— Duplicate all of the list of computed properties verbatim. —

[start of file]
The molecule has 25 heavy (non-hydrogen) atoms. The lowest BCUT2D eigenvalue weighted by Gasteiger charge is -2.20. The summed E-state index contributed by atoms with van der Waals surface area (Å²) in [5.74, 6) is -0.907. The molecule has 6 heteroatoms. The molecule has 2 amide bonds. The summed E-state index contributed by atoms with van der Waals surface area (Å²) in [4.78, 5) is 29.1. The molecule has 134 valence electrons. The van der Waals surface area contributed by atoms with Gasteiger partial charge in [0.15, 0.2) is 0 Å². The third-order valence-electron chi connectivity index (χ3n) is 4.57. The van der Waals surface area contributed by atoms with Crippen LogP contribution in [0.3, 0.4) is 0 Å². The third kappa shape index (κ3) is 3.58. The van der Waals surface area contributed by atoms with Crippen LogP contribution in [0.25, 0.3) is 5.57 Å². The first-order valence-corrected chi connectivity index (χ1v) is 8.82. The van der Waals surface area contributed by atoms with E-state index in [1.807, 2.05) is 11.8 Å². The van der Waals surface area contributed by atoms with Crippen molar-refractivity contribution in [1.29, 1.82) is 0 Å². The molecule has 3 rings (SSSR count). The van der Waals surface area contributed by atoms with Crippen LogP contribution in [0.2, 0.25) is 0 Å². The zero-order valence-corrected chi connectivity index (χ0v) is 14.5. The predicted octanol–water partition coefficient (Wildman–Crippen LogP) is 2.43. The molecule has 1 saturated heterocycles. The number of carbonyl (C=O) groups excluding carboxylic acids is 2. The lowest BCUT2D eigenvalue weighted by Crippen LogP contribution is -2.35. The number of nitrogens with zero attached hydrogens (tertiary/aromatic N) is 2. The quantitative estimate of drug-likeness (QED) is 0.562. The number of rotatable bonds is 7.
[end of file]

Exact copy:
The molecule has 25 heavy (non-hydrogen) atoms. The lowest BCUT2D eigenvalue weighted by Gasteiger charge is -2.20. The summed E-state index contributed by atoms with van der Waals surface area (Å²) in [5.74, 6) is -0.907. The molecule has 6 heteroatoms. The molecule has 2 amide bonds. The summed E-state index contributed by atoms with van der Waals surface area (Å²) in [4.78, 5) is 29.1. The molecule has 134 valence electrons. The van der Waals surface area contributed by atoms with Gasteiger partial charge in [0.15, 0.2) is 0 Å². The third-order valence-electron chi connectivity index (χ3n) is 4.57. The van der Waals surface area contributed by atoms with Crippen LogP contribution in [0.3, 0.4) is 0 Å². The third kappa shape index (κ3) is 3.58. The van der Waals surface area contributed by atoms with Crippen LogP contribution in [0.25, 0.3) is 5.57 Å². The first-order valence-corrected chi connectivity index (χ1v) is 8.82. The van der Waals surface area contributed by atoms with E-state index in [1.807, 2.05) is 11.8 Å². The van der Waals surface area contributed by atoms with Crippen molar-refractivity contribution in [1.29, 1.82) is 0 Å². The molecule has 3 rings (SSSR count). The van der Waals surface area contributed by atoms with Crippen LogP contribution in [0.2, 0.25) is 0 Å². The zero-order valence-corrected chi connectivity index (χ0v) is 14.5. The predicted octanol–water partition coefficient (Wildman–Crippen LogP) is 2.43. The molecule has 1 saturated heterocycles. The number of carbonyl (C=O) groups excluding carboxylic acids is 2. The lowest BCUT2D eigenvalue weighted by Crippen LogP contribution is -2.35. The number of nitrogens with zero attached hydrogens (tertiary/aromatic N) is 2. The quantitative estimate of drug-likeness (QED) is 0.562. The number of rotatable bonds is 7.